The embodiment illustrated in FIG. 5 shows each slice having input multiplexers 601 allowing any slice to output main, delayed, or termination levels. Other embodiments may incorporate wider input multiplexers, allowing slices to select, as one example, data from additional FIR FIFO taps. Alternative embodiments may simplify the input multiplexers on some or all slices, to dedicate those slices to particular or more limited ranges of functions or sets of taps. This simplification may reduce power consumption and/or circuit loading, by eliminating circuit elements not actively utilized in a particular application.

Depending on the number of output levels required to represent the encoded signals, fewer or more output multiplexers, driver transistors, and series resistors may be required per slice, and fewer or more Encoded Input bits may be provided to each driver to select such levels. For purposes of illustration, FIG. 5 shows these elements structured as described in FIG. 2B. Other embodiments such as shown in FIG. 6 may structure these same elements as described in FIG. 2C or FIG. 2D.

Skew Compensation

As described in association with FIG. 1, embodiments as in FIG. 5 and FIG. 6 may incorporate digital phase delays or interpolators 620 in the clk4 and clk2 lines controlling the timing of the full wire rate output. Phase adjustment of clocks to slices serving a particular wire allows transmit-side pre-compensation for signal propagation skew, by incrementally advancing or delaying that wire's signals relative to other wire signals. Such transmit-side adjustment facilitates use of receive detectors as taught in Ulrich I. These figures show interpolators 620 adjusting the clock signals provided to all slices driving an output wire, as a straightforward illustration of adjustment for signal propagation skew. Other embodiments may incorporate such clock phase or interpolation adjustment near or within each slice or subset of slices, either to allow compensation for clock propagation delays within the chip itself, or to permit incremental adjustment of timing between individual slices driving the same output.

The necessary adjustment information may be obtained by external testing of the signal paths, or through feedback of receiver information to the transmitter. Another example of transmitter compensation for receiver skew is shown in Holden I.

Given sufficient delay capabilities within the FIR FIFOs and sufficient slice input multiplexer flexibility, encoded signals going to particular wire outputs may not only be offset by a portion of a unit interval relative to other wire outputs, but may also be offset by more than one unit interval relative to other wire outputs, by utilizing main outputs representing different FIFO delay amounts than that provided to other wire outputs. As an example, a FIR FIFO storing a total of eight taps (i.e. eight wire rate transmission intervals) of history may be configured to output a one UI advanced pre-output, a main output, and one UI delayed and two UI delayed post-outputs, with the pre- and post-outputs used for FIR filtering of the output waveform. If these FIFO outputs are taken, as examples, from the second, third, fourth, and fifth taps respectively, and an equivalent FIFO servicing a different wire output utilizes the fourth, fifth, sixth, and seventh taps, the first wire output will be advanced (pre-skew compensated) by two UI intervals, relative to the second wire output. This two UI offset may then be incrementally adjusted by an additional fraction of a UI, by setting the phase interpolators on the clk signals to the first wire's slices to a different value than the phase interpolators on the clk signals to the second wire's slices.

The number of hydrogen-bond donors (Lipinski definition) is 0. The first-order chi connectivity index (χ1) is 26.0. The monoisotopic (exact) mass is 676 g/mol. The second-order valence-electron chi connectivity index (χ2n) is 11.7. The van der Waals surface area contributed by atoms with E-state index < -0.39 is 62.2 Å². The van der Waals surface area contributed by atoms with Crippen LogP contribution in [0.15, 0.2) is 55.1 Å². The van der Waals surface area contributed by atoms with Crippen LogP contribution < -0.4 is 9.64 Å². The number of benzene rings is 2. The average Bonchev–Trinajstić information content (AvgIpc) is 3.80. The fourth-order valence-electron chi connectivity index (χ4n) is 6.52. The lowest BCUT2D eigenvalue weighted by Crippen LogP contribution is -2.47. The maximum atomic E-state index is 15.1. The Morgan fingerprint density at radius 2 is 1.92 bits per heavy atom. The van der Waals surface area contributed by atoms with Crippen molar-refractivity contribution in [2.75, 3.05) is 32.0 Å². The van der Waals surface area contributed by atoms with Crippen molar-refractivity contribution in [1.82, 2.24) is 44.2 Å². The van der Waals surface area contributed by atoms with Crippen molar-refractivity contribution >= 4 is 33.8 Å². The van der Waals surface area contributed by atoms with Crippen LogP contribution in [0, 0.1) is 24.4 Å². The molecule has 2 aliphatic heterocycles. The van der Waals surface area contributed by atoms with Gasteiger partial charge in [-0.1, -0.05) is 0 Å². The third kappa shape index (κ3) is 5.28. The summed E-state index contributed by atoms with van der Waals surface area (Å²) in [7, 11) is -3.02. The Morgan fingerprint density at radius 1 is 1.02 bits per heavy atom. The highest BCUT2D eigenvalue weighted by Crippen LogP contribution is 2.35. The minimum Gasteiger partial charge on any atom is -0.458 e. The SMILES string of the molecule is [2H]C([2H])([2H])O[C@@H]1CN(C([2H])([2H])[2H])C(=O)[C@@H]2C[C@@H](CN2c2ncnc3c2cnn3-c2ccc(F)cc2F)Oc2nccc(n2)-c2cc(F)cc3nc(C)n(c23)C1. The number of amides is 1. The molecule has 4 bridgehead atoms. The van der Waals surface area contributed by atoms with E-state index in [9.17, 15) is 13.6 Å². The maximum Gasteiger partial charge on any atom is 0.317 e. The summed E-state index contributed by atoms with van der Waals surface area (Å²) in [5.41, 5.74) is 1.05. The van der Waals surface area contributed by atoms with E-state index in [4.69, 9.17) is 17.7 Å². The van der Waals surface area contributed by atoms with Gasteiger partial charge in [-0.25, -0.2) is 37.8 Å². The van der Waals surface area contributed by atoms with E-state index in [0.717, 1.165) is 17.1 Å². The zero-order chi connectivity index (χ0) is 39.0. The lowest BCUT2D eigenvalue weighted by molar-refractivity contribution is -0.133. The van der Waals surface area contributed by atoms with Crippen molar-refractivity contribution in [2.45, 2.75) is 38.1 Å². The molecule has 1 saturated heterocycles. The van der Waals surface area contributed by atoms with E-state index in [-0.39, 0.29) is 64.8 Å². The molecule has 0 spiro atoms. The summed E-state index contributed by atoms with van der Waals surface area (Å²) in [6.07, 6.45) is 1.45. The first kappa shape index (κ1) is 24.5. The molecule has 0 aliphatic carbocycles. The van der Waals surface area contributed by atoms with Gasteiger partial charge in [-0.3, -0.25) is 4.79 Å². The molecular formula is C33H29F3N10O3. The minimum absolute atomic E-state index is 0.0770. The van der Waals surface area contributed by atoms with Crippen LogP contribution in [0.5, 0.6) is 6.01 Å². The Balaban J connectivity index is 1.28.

The examples presented herein illustrate the use of vector signaling codes carried by matched impedance parallel transmission line interconnections for chip-to-chip communication. However, those exemplary details should not been seen as limiting the scope of the described invention. The methods disclosed in this application are equally applicable to other interconnection topologies and other communication media including optical, capacitive, inductive, and wireless communications which may rely on any of the characteristics of the described invention, including but not limited to communications protocol, signaling methods, and physical interface characteristics. Thus, descriptive terms such as “voltage” or “signal level” should be considered to include equivalents in other measurement systems, such as “current”, “optical intensity”, “RF modulation”, etc. As used herein, the term “signal” includes any suitable behavior and/or attribute of a physical phenomenon capable of conveying information. The information conveyed by such signals may be tangible and non-transitory.

Claims (20)

I claim:
1. An apparatus comprising:
a plurality of driver slices arranged in parallel, each driver slice having a digital driver input and a slice output, each driver slice configured to generate a signal at a signal level determined by the digital driver input, and wherein each driver slice comprises: